This all became interesting to me recently on the question of how to get to molecular bonds as more than the qualitative expression of hydrogenic orbital combinations. How do you actually calculate bond strengths and molecular wave functions? These are important to understanding the mechanics of chemistry… and to poking a finger from quantum mechanics over into biochemistry. My QM classes brushed on it, admittedly, deep in the quagmire of other miscellaneous quantum necessary to deal with a hundred different things. I decided to take a sojourn into the bowels of Quantum Chemistry and develop a competence with the Hartree-Fock method and molecular orbitals.

The quantum mechanics of quantum chemistry is, surprisingly enough, mechanically more simple than one might immediately expect. This is splitting hairs considering that all quantum is difficult, but it is actually somewhat easier than the difficulty of jumping from no quantum to some quantum. Once you know the basics, you pretty much have everything needed to get started. Still, as with all QM, this is not to scoff at; there are challenges in it.

This form of QM is a Hamiltonian formalism where the first mathematics originated in the 1930s. The basics revolve around the time independent Schroedinger equation. Where it jumps to being modern QM is in the utter complexity of the construct… simple individual parts, just crazily many of them. This type of QM is referred to as “Many Body theory” because it involves wave equations containing dozens to easily hundreds of interactions between individual electrons and atomic nuclei. If you thought the Hamiltonian I wrote in my hydrogen atom post was complicated, consider that it was only for one electron being attracted to a fixed center… and not even including the components necessary to describe the mechanics of the nucleus too. The many body theory used to build up atoms with many electrons works for molecules as well, so learning generalities about the one case is learning about it the other case too.

As an example of how complicated these Schrodinger equations become, here is the time independent Schrodinger equation for Lithium.

Lithium Schrodinger

This equation is simplified to atomic units to make it tractable. The part describing the kinetic energy of the nucleus is left in. All four of those double Del operators open up into 3D differentials like the single one present in the hydrogen atom. The next six terms describe electrostatic interactions between the three electrons among themselves and with the nucleus. This is only one nucleus and three electrons.

As I already mentioned, there are no closed-form analytical solutions for structures more complicated than hydrogen, so many body theory is about figuring out how to make useful approximations. And, because of the complexity, it must make some very elegant approximations.

One of the first useful features of QM for addressing situations like this I personally overlooked when I initially learned it. With QM, most situations that you might encounter have no exact solutions. Outside of a scant handful of cases, you can’t truly “solve” anything. But, for all the histrionics that goes along with that, the solutions, what are called the eigenstates, are a special case of lowest possible energy for the given circumstance. If you make a totally random guess about the form of the wave function which solves a given Hamiltonian, you are assured that the actual solution has a lower energy. Since that’s the case, you can play a game: if I make a some random guess about the form of the solution, another guess that has a lower energy is a better guess regarding the actual form. You can minimize this, always making adjustments to the guess such that it achieves a lower energy, where eventually it won’t go any lower. The actual solution still ends up being lower, but maybe not very far. Designing such energy minimizing guesses inevitably converges toward the actual solution and is usually accomplished by systematic mathematical minimization. This method is called “Variation” and is one of the most major methods for constructing approximations of an eigenstate. Also, as you might expect, this is a numerical strategy and it makes heavy use of computers in the modern day since the guesses are generally very big, complicated mathematical functions. Variational strategies are responsible for most of our knowledge of the electronic structure of the periodic table.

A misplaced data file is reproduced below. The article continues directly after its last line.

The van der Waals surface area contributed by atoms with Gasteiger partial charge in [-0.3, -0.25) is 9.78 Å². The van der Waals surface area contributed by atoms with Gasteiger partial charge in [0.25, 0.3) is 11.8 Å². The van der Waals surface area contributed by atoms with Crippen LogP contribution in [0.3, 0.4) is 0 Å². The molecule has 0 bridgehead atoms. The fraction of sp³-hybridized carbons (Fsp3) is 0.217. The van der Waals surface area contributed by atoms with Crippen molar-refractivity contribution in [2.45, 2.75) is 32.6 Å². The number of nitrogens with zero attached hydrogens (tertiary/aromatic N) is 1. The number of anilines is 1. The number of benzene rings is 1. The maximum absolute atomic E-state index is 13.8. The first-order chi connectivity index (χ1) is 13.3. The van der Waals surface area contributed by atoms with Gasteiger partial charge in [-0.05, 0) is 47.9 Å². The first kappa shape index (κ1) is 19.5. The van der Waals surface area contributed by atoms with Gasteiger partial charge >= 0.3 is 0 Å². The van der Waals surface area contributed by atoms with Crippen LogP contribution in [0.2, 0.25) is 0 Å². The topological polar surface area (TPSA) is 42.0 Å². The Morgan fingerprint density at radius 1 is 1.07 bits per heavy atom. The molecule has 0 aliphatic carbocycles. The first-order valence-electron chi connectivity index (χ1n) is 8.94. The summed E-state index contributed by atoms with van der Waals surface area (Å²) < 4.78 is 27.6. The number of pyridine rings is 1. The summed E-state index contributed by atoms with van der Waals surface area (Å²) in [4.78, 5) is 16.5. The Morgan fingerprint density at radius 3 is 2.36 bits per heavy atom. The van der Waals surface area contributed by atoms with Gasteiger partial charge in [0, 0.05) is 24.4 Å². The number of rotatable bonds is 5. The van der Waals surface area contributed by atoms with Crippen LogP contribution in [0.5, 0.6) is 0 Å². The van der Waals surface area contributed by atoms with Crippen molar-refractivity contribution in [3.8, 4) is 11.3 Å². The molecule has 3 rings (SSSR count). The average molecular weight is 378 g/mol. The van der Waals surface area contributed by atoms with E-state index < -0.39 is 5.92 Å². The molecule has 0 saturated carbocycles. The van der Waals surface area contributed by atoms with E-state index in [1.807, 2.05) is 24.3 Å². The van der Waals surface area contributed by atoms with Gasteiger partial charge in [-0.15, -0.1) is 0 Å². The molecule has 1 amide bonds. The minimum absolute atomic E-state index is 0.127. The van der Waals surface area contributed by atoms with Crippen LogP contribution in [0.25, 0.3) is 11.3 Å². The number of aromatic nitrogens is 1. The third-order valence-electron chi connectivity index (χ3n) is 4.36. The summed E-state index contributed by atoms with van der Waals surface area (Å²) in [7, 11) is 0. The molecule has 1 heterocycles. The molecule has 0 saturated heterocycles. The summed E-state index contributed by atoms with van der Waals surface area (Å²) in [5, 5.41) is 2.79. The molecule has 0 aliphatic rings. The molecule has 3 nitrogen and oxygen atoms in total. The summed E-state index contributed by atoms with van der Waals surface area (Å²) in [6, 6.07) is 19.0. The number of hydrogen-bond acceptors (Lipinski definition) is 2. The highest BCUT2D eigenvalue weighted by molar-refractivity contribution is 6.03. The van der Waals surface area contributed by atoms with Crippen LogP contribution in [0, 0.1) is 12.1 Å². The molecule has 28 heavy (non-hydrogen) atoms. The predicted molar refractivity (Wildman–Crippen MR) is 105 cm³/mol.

Using computers to make guesses has been elevated to a high art. Literally, a random function with a large number of unknown constants is tried against the Hamiltonian; you then take a derivative of the energy to see how it varies as a function of any one constant and then adjust that constant until the energy is at a minimum, where the derivative is near zero and where the second derivative shows an inflection indicative of a minimum. Do this over and over again with all the available constants in the function and eventually the trial wave function converges to the actual solution.